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Thread: Is there a easy way to keep a tank looking nice?

  1. #1
    Zero's Avatar
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    Is there a easy way to keep a tank looking nice?

    My roomate has a 55g freshwater tank with some live plants and a few fish.
    I set up a 4ft t8 shoplight with a 5000k and 6500k bulb for plant growth.
    there are 2 hang on the back filters, an air stone and maybe 9 small fish.
    They are fed once a day not to much.
    It's been a pain to keep looking nice.
    any info from people that have or had nice tanks would be greatly appreciated.
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    i dont do pots. amphirion's Avatar
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    what kind of small fish? depending on your answer, there's a few things that could be added: amano shrimp, cherry shrimp, crystal shrimp, siamese algae eaters (genuine ones are difficult to find), freshwater nerite snails--these could be used for algae control, but dont expect them to clean out the tank completely!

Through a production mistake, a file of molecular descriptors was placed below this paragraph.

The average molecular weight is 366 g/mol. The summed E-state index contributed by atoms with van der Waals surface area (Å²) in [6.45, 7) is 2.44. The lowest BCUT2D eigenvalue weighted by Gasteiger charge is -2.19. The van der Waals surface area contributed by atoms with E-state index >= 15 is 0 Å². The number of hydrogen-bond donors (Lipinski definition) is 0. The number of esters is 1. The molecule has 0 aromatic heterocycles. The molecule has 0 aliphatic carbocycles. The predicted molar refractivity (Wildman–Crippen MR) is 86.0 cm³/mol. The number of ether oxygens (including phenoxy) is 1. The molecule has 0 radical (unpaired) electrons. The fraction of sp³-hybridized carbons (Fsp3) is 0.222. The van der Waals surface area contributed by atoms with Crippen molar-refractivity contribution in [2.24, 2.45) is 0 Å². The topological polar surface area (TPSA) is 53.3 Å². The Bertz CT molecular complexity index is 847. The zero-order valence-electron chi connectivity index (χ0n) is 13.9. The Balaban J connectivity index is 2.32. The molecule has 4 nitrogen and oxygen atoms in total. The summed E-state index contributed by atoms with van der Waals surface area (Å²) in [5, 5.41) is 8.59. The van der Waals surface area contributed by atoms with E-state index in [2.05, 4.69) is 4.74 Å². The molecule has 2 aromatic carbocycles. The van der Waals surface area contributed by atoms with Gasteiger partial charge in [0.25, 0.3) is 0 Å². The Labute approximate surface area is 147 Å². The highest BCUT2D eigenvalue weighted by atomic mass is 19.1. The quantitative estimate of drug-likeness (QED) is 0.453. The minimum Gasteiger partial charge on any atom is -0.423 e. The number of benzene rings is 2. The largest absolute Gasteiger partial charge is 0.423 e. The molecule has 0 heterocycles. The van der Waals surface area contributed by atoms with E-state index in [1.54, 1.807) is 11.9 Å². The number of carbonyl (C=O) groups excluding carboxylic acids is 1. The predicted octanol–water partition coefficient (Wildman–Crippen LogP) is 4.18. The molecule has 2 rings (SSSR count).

more plants, more plants and more light will make everything look nicer. what wattage are the bulbs? the size of the tank means you're going to need a CO2 system including a diffuser, regulator, and gas tank, bubble counter, and pH meter. you're plants will thank you and in return will out compete algae for nutrients.
    " You keep using that word. I do not think it means what you think it means." -Inigo Montoya